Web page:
Dante Reflective Statement

How was your understanding of cultural and contextual considerations of the work developed through the interactive oral?

During the interactive oral, we were presented information about the life of Dante Alighieri, Christian theology, other depictions of hell and numerology.  More precisely, we discussed how the aforementioned related to that which we had read in Dante’s Inferno.

Previously I had not given much thought to the background of Dante but after learning more about his past, I could see how it may have influenced his work.  We learned that, in the late 13th century, Dante was involved in the development of the ‘sweet new style’ of writing.  This type of writing was very poetic and full of self reflection.  While Inferno did not possess the same level of intricacy as the ‘sweet new style’ Dante was a part of, I still noticed a lot of self reflection – and now I knew how Dante came to write like so.

While discussing Christian theology’s role in Inferno I learned that not all Christian theologists agreed with Dante’s divisions of the sinners in Hell.  However, the differences in their views were minor and I thought they could be attributed to Dante’s insistence on incorporating the classical world with the Christian.  For example, we saw that in Christianity limbo typically has only original sinners while Dante also includes virtuous pagans.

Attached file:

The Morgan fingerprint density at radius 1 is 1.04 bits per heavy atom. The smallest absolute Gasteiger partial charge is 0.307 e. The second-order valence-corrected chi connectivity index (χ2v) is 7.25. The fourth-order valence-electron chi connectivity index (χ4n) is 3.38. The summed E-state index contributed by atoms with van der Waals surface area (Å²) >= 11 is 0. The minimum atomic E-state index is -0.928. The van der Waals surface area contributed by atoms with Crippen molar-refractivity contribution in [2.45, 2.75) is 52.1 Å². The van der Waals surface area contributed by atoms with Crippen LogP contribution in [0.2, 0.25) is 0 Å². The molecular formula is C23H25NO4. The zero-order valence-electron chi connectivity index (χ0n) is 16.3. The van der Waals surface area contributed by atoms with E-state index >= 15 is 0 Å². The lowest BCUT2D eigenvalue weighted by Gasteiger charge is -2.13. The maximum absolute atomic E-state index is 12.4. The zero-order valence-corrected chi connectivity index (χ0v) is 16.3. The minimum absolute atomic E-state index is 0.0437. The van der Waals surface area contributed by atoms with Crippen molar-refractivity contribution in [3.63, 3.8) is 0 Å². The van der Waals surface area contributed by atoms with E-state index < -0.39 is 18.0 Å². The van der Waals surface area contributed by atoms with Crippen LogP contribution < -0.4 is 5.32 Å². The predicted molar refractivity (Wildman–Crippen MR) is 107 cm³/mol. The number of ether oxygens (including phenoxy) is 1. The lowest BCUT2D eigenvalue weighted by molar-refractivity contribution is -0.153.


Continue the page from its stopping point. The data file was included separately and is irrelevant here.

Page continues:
When looking at earlier depictions of hell we saw that it was mostly full of the typical dark pit, flames and torture.  What most developed my understanding of the context of representations of hell was when we discussed examples of later depictions of hell such as the French play No Exit.  While this play was far more modern in setting, I felt that it’s representation of self-torture in hell to be very similar to the idea conveyed by Dante that the sinner is essentially torturing himself by committing said sin.  Therefore, earlier depictions of hell were more similar to Inferno in setting while later ones developed the moral implications of punishment in hell.  In this respect, I learned how, contextually, Dante was ahead of his time with his portrayal of morality in hell.

I think Dante’s Inferno was heavily tied to all of these cultural and contextual considerations and the discussion of them greatly enhanced my understanding and appreciation of the many nuances Dante weaved into his writing.